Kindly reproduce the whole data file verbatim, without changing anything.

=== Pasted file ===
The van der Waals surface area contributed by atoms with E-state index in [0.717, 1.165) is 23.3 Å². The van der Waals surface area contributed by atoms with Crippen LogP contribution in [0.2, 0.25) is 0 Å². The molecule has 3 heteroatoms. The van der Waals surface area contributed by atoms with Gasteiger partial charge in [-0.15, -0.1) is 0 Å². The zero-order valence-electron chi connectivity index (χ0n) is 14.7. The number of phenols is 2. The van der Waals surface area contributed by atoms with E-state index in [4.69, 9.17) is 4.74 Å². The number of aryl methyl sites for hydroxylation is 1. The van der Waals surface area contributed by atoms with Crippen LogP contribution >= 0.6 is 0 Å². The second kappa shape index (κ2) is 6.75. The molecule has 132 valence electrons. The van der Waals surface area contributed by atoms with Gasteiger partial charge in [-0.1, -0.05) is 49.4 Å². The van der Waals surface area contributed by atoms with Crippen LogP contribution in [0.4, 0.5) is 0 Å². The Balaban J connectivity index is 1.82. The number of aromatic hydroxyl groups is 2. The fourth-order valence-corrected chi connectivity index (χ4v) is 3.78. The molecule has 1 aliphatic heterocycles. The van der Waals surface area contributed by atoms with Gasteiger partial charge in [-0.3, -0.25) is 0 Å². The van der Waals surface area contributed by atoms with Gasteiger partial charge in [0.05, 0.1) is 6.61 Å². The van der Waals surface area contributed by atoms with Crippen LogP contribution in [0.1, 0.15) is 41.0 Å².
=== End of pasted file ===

The van der Waals surface area contributed by atoms with E-state index in [0.717, 1.165) is 23.3 Å². The van der Waals surface area contributed by atoms with Crippen LogP contribution in [0.2, 0.25) is 0 Å². The molecule has 3 heteroatoms. The van der Waals surface area contributed by atoms with Gasteiger partial charge in [-0.15, -0.1) is 0 Å². The zero-order valence-electron chi connectivity index (χ0n) is 14.7. The number of phenols is 2. The van der Waals surface area contributed by atoms with E-state index in [4.69, 9.17) is 4.74 Å². The number of aryl methyl sites for hydroxylation is 1. The van der Waals surface area contributed by atoms with Crippen LogP contribution >= 0.6 is 0 Å². The second kappa shape index (κ2) is 6.75. The molecule has 132 valence electrons. The van der Waals surface area contributed by atoms with Gasteiger partial charge in [-0.1, -0.05) is 49.4 Å². The van der Waals surface area contributed by atoms with Crippen LogP contribution in [0.4, 0.5) is 0 Å². The Balaban J connectivity index is 1.82. The number of aromatic hydroxyl groups is 2. The fourth-order valence-corrected chi connectivity index (χ4v) is 3.78. The molecule has 1 aliphatic heterocycles. The van der Waals surface area contributed by atoms with Gasteiger partial charge in [-0.3, -0.25) is 0 Å². The van der Waals surface area contributed by atoms with Gasteiger partial charge in [0.05, 0.1) is 6.61 Å². The van der Waals surface area contributed by atoms with Crippen LogP contribution in [0.1, 0.15) is 41.0 Å².